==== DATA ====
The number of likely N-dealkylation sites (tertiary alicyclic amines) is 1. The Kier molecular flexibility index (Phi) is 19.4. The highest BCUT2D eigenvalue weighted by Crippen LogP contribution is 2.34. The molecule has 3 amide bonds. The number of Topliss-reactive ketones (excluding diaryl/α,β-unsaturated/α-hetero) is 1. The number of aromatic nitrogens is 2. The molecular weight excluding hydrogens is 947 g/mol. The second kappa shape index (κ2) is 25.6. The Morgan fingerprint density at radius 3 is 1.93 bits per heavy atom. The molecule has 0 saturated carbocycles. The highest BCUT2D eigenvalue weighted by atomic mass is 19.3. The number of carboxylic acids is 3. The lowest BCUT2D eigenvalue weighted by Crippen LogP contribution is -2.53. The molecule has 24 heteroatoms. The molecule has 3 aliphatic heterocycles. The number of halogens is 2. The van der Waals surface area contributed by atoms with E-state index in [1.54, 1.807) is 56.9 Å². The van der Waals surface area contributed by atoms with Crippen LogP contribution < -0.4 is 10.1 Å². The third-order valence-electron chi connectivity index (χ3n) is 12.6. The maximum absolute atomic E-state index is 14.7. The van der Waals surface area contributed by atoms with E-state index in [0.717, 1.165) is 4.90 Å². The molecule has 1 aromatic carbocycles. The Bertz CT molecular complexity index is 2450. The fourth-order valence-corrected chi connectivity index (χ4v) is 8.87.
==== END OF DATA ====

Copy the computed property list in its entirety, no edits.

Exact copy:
The number of likely N-dealkylation sites (tertiary alicyclic amines) is 1. The Kier molecular flexibility index (Phi) is 19.4. The highest BCUT2D eigenvalue weighted by Crippen LogP contribution is 2.34. The molecule has 3 amide bonds. The number of Topliss-reactive ketones (excluding diaryl/α,β-unsaturated/α-hetero) is 1. The number of aromatic nitrogens is 2. The molecular weight excluding hydrogens is 947 g/mol. The second kappa shape index (κ2) is 25.6. The Morgan fingerprint density at radius 3 is 1.93 bits per heavy atom. The molecule has 0 saturated carbocycles. The highest BCUT2D eigenvalue weighted by atomic mass is 19.3. The number of carboxylic acids is 3. The lowest BCUT2D eigenvalue weighted by Crippen LogP contribution is -2.53. The molecule has 24 heteroatoms. The molecule has 3 aliphatic heterocycles. The number of halogens is 2. The van der Waals surface area contributed by atoms with E-state index in [1.54, 1.807) is 56.9 Å². The van der Waals surface area contributed by atoms with Crippen LogP contribution < -0.4 is 10.1 Å². The third-order valence-electron chi connectivity index (χ3n) is 12.6. The maximum absolute atomic E-state index is 14.7. The van der Waals surface area contributed by atoms with E-state index in [0.717, 1.165) is 4.90 Å². The molecule has 1 aromatic carbocycles. The Bertz CT molecular complexity index is 2450. The fourth-order valence-corrected chi connectivity index (χ4v) is 8.87.